Lately, my pandemic-weary brain has been wandering. I’ll be curious about a certain topic, which takes me down the Internet rabbit hole to several different, but related, topics. The majority interest me, so I wind up bookmarking and making notes to investigate later. That made me wonder whether others might be interested in these topics, as well. Here are some of my wondering wanderings.
Last winter, I started several different varieties of perennial and annual flower seeds. One was Asclepias tuberosa, butterfly weed. The plants are now loaded with seed pods, which I quickly learned to harvest prior to the pod popping. I’m amazed at the quantity of seeds I’ve collected for next year. However, with the seed pods came a vibrant orange and black bug whose offspring quickly covered the seed pods. Missouri Botanical Gardens’ website (www.missouribotanicalgarden.org) identified them as milkweed bugs. They appear in mid- to late summer, are basically harmless, and the adults live approximately a month and do little damage. Since they are only present for a short time, I’ll just let them be.
How to assess and improve garden soil.
Kathy LaLiberte wrote “Building Healthy Soil” for the Gardener’s Supply Company retail website. This is a thorough, easy to understand guide to improving your soil. Visit www.gardeners.com, and search for the article by name. For soil testing information, contact the
Cobb County University of Georgia Extension Office, 770-528-4070.
If you’re unfamiliar with Joe Lampl, aka www.joegardener.com, he’s the host and executive producer of the PBS show “Growing a Greener World.” His website is full of blogs and podcasts covering a variety of topics. I particularly was interested in the latest, “Growing Great Garlic,” where he interviews Alley Swiss of Filaree Farm in Washington state. In the fall of 2019, a good friend gave me three cloves of elephant garlic that her brother raised. So, I stuck them in the ground and left them until this spring. Those three cloves produced eight plants, some single bulb, but the majority had bulbs with at least four cloves of giant garlic. I’m eager to experiment with new varieties, and Joe’s podcast provides lots of information on how and what to plant.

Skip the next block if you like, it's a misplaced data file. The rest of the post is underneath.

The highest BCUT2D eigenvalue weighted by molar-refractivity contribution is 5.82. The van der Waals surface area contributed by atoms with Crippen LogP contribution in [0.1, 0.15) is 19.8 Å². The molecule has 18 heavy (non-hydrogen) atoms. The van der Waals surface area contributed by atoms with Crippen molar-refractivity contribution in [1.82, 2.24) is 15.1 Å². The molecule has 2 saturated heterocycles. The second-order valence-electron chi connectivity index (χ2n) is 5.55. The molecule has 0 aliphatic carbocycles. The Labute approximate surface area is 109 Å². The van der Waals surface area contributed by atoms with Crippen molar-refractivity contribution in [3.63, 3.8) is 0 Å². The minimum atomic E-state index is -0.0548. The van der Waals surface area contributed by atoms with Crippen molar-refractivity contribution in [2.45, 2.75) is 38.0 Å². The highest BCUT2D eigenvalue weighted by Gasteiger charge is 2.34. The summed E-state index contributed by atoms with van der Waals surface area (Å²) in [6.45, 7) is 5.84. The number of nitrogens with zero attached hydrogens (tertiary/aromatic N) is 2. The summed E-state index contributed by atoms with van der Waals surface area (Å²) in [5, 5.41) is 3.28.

Georgia bird species of concern.
Georgia Audubon (www.georgiaaudubon.org) conducts studies to identify Georgia species that are struggling. Currently, there are four birds on the list: the ruby-throated hummingbird, chimney swift, wood thrush and brown-headed nuthatch. Visit the organization’s website to learn why these birds are threatened, and what we can do to promote their survival.
Why we need birds.
The recent announcement by the U.S. Fish and Wildlife Service that 22 animals and one plant have been removed from the endangered list and declared extinct is a harsh reminder of the impact of human-caused environmental changes. Birdlife International (www.birdlife.org) posted an article by Jessica Law entitled “Why we need birds (far more than they need us).” She explains how birds directly impact human health, our economy and food production.
Top 10 foods for winter birds.
While Georgia doesn’t have to deal with the winter deep freeze of the North, the birds in our backyards can benefit from being fed year-round. Remember, in addition to food, birds also need shelter where they can hide from predators and bad weather, as well as access
to clean, fresh water for drinking and bathing. For the top 10 foods, visit Bird Watcher’s Digest online (www.birdwatchersdigest.com).
The American lawn.
The Green America website features an article on America’s obsession with the lawn, the effect on biodiversity, and the cost of resources to maintain. It’s eye-opening, and provides suggestions on alternatives. Visit www.greenamerica.org, and search for “Designing an end to a toxic American obsession: The Lawn.”
I hope these wondering wanderings sparked some interest. For more information on these topics, UGA Extension has an extensive library of publications for homeowners; visit https://extension.uga.edu/publications.html.
Master Gardener Volunteers of Cobb County, Inc. (MGVOCC) is a 501(c)3 organization that promotes and supports horticultural education programs and projects in Cobb County. Members have been certified by the University of Georgia Master Gardener program. For gardening questions, contact the Master Gardener Help Desk, UGA Cooperative Extension/Cobb County at 770-528-4070.
– Master Gardener Volunteers of Cobb County is a part of the University of Georgia Extension.
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